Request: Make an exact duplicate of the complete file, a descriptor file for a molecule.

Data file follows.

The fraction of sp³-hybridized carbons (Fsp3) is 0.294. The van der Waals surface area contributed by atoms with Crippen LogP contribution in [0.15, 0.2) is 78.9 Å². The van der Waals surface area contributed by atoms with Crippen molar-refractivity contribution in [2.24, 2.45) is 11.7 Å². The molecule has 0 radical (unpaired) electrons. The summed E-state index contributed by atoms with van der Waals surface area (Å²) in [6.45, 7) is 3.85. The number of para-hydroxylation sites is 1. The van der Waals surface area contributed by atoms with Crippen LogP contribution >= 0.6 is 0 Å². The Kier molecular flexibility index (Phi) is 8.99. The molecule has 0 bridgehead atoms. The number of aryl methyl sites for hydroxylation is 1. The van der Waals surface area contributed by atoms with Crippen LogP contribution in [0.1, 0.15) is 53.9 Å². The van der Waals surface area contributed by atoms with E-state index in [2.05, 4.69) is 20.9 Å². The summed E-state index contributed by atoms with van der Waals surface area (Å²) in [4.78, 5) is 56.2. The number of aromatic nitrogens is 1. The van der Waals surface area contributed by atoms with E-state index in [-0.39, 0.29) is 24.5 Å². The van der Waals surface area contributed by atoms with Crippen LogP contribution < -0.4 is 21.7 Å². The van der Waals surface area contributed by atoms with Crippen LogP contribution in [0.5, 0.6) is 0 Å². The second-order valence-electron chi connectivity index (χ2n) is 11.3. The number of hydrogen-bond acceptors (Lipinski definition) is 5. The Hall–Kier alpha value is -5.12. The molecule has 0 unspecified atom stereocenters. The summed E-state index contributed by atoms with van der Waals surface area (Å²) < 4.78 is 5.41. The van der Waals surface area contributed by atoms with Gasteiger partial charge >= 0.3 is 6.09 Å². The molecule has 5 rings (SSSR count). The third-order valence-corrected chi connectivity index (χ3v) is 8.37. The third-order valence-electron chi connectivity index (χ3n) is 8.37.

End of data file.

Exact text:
The fraction of sp³-hybridized carbons (Fsp3) is 0.294. The van der Waals surface area contributed by atoms with Crippen LogP contribution in [0.15, 0.2) is 78.9 Å². The van der Waals surface area contributed by atoms with Crippen molar-refractivity contribution in [2.24, 2.45) is 11.7 Å². The molecule has 0 radical (unpaired) electrons. The summed E-state index contributed by atoms with van der Waals surface area (Å²) in [6.45, 7) is 3.85. The number of para-hydroxylation sites is 1. The van der Waals surface area contributed by atoms with Crippen LogP contribution >= 0.6 is 0 Å². The Kier molecular flexibility index (Phi) is 8.99. The molecule has 0 bridgehead atoms. The number of aryl methyl sites for hydroxylation is 1. The van der Waals surface area contributed by atoms with Crippen LogP contribution in [0.1, 0.15) is 53.9 Å². The van der Waals surface area contributed by atoms with E-state index in [2.05, 4.69) is 20.9 Å². The summed E-state index contributed by atoms with van der Waals surface area (Å²) in [4.78, 5) is 56.2. The number of aromatic nitrogens is 1. The van der Waals surface area contributed by atoms with E-state index in [-0.39, 0.29) is 24.5 Å². The van der Waals surface area contributed by atoms with Crippen LogP contribution < -0.4 is 21.7 Å². The van der Waals surface area contributed by atoms with Crippen LogP contribution in [0.5, 0.6) is 0 Å². The second-order valence-electron chi connectivity index (χ2n) is 11.3. The number of hydrogen-bond acceptors (Lipinski definition) is 5. The Hall–Kier alpha value is -5.12. The molecule has 0 unspecified atom stereocenters. The summed E-state index contributed by atoms with van der Waals surface area (Å²) < 4.78 is 5.41. The van der Waals surface area contributed by atoms with Gasteiger partial charge >= 0.3 is 6.09 Å². The molecule has 5 rings (SSSR count). The third-order valence-corrected chi connectivity index (χ3v) is 8.37. The third-order valence-electron chi connectivity index (χ3n) is 8.37.